Attention CEOs and HR Managers: Facebook login credentials belonging to current or prospective employees are not something that any employer should request, use, or posses. Why? Apart from the violation of security and privacy principles? The risks far outweigh any benefit you imagine you could gain by logging into a social media account that does
Attention CEOs and HR Managers: Facebook login credentials belonging to current or prospective employees are not something that any employer should request, use, or posses. Why? Apart from the violation of security and privacy principles? The risks far outweigh any benefit you imagine you could gain by logging into a social media account that does not belong to you, even if you have persuaded the account owner to give their consent.
The practice of asking current or future employees for their Facebook credentials is not only a serious risk for employers, it is one of the most unpleasant HR stories that I’ve encountered since the time a lab technician with scissors created two bald patches on the back of my head to test me for illegal drugs at the request of a prospective employer.
In fact, an employer’s desire to test prospective employees for illegal drug use makes a lot more sense to me than an employer seeking to impersonate someone online and invade their privacy. Such impersonation opens you up to serious liability, both corporate and individual. The fact that you managed to get the consent of the Facebook account holder to log into their account does not mitigate the risks. I think a lot of privacy experts, myself included, would argue that consent given in such an asymmetric context, where an organization offering much needed employment requires consent from an individual who needs a job, does not meet the definition of consent envisioned in the Fair Information Practice Principle of Choice and Consent. (For a detailed breakdown of Generally Accepted Privacy Principles see the AICPA website.)
Of course, Facebook itself is rightly outraged and concerned about employers asking for Facebook logins. While this blog has never hesitated to call out Facebook over privacy concerns, we wholeheartedly commend Facebook’s vigorous defense of users’ privacy against employer encroachment. And the strong stance that Facebook is taking is no less commendable because it contains an element of self-defense (user engagement on Facebook would likely plummet if handing over one’s Facebook credentials became as much a part of the job screening process as handing over your Social Security number for a credit check is today).
How Facebook logins can hurt companies
Let us set aside, for a moment, the concerns of Facebook and its users and consider some scenarios that point up the risks companies face if they do get hold of someone’s Facebook credentials. How about the job applicant that your company decides not to hire even though she did agree to share her Facebook login with you? Since you have no way to force this person to change their password you could be on the hook for bad things that are done with that account.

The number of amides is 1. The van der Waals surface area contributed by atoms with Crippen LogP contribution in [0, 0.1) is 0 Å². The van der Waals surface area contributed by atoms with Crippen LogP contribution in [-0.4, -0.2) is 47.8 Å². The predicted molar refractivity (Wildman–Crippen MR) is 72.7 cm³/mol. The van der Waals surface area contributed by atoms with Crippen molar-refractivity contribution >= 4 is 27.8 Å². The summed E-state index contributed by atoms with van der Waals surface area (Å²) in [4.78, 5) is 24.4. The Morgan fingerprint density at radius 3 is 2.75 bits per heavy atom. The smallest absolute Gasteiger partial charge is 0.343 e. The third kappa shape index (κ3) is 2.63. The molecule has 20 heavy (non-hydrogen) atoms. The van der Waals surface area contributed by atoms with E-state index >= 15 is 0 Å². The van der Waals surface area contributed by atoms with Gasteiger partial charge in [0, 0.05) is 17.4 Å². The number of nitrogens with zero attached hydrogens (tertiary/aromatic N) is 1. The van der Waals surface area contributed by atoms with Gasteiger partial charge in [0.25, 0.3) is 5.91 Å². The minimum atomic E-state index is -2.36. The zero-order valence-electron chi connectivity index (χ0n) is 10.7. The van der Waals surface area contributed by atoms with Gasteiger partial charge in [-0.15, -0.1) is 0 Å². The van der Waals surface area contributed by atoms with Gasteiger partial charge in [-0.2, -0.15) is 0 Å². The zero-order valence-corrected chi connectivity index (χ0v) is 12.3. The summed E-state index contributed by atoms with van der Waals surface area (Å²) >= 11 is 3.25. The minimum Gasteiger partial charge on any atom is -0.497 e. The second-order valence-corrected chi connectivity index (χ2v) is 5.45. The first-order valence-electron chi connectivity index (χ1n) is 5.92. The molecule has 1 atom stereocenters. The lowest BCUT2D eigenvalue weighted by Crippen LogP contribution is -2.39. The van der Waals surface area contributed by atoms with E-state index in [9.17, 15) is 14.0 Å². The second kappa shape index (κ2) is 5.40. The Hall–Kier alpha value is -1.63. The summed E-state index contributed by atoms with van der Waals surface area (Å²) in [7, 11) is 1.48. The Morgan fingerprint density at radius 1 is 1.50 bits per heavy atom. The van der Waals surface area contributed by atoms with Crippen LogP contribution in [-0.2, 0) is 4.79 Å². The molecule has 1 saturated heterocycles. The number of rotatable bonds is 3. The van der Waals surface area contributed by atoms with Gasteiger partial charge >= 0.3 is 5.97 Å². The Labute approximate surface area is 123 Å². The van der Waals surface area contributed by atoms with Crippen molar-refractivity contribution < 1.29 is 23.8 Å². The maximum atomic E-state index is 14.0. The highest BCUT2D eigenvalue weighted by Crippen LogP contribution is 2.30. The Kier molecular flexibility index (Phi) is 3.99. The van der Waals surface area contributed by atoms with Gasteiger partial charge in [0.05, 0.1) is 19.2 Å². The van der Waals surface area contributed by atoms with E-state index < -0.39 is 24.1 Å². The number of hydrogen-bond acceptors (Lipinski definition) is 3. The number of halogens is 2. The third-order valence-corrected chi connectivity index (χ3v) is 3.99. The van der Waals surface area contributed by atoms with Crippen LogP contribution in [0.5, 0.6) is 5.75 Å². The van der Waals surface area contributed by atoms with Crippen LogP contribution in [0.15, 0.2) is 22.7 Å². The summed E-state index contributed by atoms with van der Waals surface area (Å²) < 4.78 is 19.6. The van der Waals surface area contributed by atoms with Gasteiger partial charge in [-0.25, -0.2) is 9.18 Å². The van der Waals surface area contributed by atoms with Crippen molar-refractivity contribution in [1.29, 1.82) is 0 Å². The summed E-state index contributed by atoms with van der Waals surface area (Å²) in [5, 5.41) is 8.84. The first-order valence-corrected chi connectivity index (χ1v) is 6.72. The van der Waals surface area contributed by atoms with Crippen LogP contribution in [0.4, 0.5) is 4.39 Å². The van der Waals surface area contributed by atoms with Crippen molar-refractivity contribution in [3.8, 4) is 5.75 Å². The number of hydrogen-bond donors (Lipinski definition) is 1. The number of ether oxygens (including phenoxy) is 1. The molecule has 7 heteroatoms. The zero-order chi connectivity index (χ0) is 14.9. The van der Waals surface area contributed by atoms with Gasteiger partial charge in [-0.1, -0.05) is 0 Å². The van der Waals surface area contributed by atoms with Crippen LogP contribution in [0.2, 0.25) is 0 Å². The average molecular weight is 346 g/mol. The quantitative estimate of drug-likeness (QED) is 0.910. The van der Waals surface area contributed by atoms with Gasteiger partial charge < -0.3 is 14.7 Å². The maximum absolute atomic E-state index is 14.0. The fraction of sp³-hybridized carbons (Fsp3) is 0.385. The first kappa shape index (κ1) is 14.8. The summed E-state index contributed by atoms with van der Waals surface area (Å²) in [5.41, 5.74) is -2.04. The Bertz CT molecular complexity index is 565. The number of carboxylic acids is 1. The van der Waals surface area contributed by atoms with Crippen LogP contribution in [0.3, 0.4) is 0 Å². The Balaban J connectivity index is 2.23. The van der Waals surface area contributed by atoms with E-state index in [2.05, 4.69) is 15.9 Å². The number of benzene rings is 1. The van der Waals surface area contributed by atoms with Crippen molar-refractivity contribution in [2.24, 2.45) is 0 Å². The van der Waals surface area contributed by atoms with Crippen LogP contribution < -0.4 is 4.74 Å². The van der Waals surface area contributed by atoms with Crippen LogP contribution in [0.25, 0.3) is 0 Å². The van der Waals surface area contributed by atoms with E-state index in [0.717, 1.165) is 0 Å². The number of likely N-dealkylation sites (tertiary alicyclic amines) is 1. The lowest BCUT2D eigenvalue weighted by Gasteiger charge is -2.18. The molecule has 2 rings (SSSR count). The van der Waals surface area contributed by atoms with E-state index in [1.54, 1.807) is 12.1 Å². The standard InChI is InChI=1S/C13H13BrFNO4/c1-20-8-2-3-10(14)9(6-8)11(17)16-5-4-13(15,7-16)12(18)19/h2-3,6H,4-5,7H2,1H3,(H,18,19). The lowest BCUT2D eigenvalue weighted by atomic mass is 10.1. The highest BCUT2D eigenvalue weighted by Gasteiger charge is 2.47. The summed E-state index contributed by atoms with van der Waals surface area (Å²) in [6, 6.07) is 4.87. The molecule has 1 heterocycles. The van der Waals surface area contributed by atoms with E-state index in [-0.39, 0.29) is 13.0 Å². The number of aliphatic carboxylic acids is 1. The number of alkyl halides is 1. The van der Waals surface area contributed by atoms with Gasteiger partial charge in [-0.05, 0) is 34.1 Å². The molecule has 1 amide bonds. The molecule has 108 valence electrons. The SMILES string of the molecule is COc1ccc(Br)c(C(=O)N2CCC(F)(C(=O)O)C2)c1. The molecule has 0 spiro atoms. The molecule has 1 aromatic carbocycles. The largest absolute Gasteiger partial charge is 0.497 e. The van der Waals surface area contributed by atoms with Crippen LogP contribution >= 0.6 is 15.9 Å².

Maybe the account is used to harass people or commit other unpleasant acts of social media mayhem. When the authorities come calling it would be possible for the account owner to point the finger at you and your company (remember this is someone who may not be happy that they did not get the job). How are you going to prove that it was the account owner and not you that did those things with the account?
And what if the credentials that she shared with you, her email address and password, are valid on other systems, like her email account? She could claim you sent email in her name. I’m not a lawyer but I’ve spent a lot of time studying illegal activity involving computers and I think you can see there are many ways things can go badly when you persuade someone to share with you the keys to a private online space. But you not only open up a Pandora’s box of liability, you also create a very bad precedent if you do hire the person.
Thou shalt not share credentials
Many companies have an information security policy that says “Never share your company network account login credentials with anyone else and never log into the company network with someone else’s credentials.” Imagine how your information security folks are going to teach that policy to people whom your HR department recently badgered into sharing credentials so they could log into a system as someone else. “Please Sir, could you go into more detail on why it is such a bad idea to share account credentials.”
The fact is, there are some categories of information you do not want to have in your possession. Someone else’s account credentials is one such category. I’ve even heard this cited as a reason to avoid some forms of network monitoring in the workplace. If your network monitoring software is collecting personal account credentials and those credentials are sitting in your logs, they could be considered a liability, not to mention a temptation to a less than ethical employee.
Fortunately, the practice of asking employees, current or prospective, for their Facebook credentials, is likely to hit legal obstacles now that Facebook is talking tough on the issue and lawmakers are starting to weigh in (the latter may be fearful that if the trend is not checked now, the media or the electorate will eventually badger them to divulge their social media credentials). CEOs and HR Managers have been warned: Employee and candidate Facebook logins are toxic.